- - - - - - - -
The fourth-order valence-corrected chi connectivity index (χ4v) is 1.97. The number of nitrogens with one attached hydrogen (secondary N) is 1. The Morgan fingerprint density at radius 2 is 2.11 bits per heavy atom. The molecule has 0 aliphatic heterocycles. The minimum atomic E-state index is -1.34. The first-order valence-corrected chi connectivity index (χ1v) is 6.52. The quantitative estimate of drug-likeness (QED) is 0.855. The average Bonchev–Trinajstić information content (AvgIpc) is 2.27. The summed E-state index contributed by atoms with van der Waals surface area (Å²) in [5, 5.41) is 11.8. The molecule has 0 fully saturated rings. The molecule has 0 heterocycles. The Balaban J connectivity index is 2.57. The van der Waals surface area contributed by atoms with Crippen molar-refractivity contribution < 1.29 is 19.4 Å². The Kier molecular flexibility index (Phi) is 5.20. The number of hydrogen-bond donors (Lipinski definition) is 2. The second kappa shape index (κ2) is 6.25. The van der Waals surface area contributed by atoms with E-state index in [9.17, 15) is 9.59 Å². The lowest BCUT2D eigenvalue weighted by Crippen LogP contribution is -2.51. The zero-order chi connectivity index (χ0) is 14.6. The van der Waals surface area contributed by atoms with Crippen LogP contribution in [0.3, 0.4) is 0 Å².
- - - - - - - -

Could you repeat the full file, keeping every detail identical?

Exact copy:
The fourth-order valence-corrected chi connectivity index (χ4v) is 1.97. The number of nitrogens with one attached hydrogen (secondary N) is 1. The Morgan fingerprint density at radius 2 is 2.11 bits per heavy atom. The molecule has 0 aliphatic heterocycles. The minimum atomic E-state index is -1.34. The first-order valence-corrected chi connectivity index (χ1v) is 6.52. The quantitative estimate of drug-likeness (QED) is 0.855. The average Bonchev–Trinajstić information content (AvgIpc) is 2.27. The summed E-state index contributed by atoms with van der Waals surface area (Å²) in [5, 5.41) is 11.8. The molecule has 0 fully saturated rings. The molecule has 0 heterocycles. The Balaban J connectivity index is 2.57. The van der Waals surface area contributed by atoms with Crippen molar-refractivity contribution < 1.29 is 19.4 Å². The Kier molecular flexibility index (Phi) is 5.20. The number of hydrogen-bond donors (Lipinski definition) is 2. The second kappa shape index (κ2) is 6.25. The van der Waals surface area contributed by atoms with E-state index in [9.17, 15) is 9.59 Å². The lowest BCUT2D eigenvalue weighted by Crippen LogP contribution is -2.51. The zero-order chi connectivity index (χ0) is 14.6. The van der Waals surface area contributed by atoms with Crippen LogP contribution in [0.3, 0.4) is 0 Å².